Accepting Loss


I know that as we cross into a New Year people will expect me to embrace all the resolutions for happiness for 2004. Is it wrong for me not to be ready to accept something as simple as a resolution to be happier after my daughter died only six months ago?


You are not wrong; you are brave to weather the pain of grief. It is a long road and a demanding journey, and not one that others can navigate for us. Nor can they impose their timetable on the work. A new calendar year cannot wipe clean the slate of your loss. While others celebrate and look forward, what has happened in your life asks that you look back, accept the reality of what happened, review your relationship with your daughter, and feel the myriad of emotions of her death and your loss. Your work in the moment and for the New Year is the on-going challenge of accepting the reality of your daughter’s death, and all that it means. It takes far more courage and character to do that work, than to prematurely put on a happy face.

I trust that others are well intentioned and want the best for you. But often others cannot tolerate our pain for long (often reminding them of their own unresolved pain and grief work) and wish us to move on more quickly than is realistic or healthy. I hope you can give yourself permission and make a new year’s resolution not to care for others’ disquiet and fear, but to pay attention and be respectful of the ways that grief has lanced your heart and changed you.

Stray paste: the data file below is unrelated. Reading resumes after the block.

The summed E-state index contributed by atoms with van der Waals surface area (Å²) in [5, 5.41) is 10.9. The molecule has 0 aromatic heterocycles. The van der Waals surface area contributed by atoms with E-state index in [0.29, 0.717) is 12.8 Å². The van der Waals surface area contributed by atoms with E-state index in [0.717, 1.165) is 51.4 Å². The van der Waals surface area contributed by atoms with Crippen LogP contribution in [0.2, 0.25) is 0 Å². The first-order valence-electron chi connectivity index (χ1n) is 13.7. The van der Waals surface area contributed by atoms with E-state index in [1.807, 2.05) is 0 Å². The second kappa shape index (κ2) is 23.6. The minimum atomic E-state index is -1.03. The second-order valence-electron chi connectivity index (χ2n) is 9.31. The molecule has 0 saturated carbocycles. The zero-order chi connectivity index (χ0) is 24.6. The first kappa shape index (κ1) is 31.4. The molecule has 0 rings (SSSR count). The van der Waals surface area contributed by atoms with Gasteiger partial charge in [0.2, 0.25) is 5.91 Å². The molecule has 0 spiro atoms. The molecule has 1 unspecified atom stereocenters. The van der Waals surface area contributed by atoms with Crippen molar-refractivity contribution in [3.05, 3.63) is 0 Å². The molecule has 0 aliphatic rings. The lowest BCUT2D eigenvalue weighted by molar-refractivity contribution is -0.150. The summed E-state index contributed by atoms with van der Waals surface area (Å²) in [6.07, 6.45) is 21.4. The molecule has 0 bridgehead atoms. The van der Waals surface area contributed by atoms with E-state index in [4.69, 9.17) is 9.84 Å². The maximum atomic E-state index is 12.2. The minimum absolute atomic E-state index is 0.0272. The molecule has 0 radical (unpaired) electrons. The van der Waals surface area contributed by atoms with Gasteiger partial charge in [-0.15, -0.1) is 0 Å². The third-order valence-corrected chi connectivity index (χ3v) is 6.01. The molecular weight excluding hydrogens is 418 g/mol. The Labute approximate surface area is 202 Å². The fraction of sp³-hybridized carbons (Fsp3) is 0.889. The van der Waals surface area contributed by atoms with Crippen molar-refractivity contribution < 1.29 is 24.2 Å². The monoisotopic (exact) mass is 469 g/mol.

The work of grief asks that you look backward before you can move on to the future. If you are to heal, find resolution and meaning in your loss, you will engage in the demanding task of repeatedly reviewing what has happened in the past. No one can tell you how long that will take or what you must do to accomplish that; you may have to visit her gravesite weekly, repeatedly review medical charts, create a new scrapbook, or watch home movies every day by yourself. That will look to others as though you are stuck in the past, but it will propel you forward into the next task of learning new ways of being in the world without your daughter. This next task will be by trial-and-error, and may be a lifelong learning. But all of your work will lead you toward healing.

May the New Year be bright with your daughter’s memory, even while it is empty with her absence. My heart goes out to you.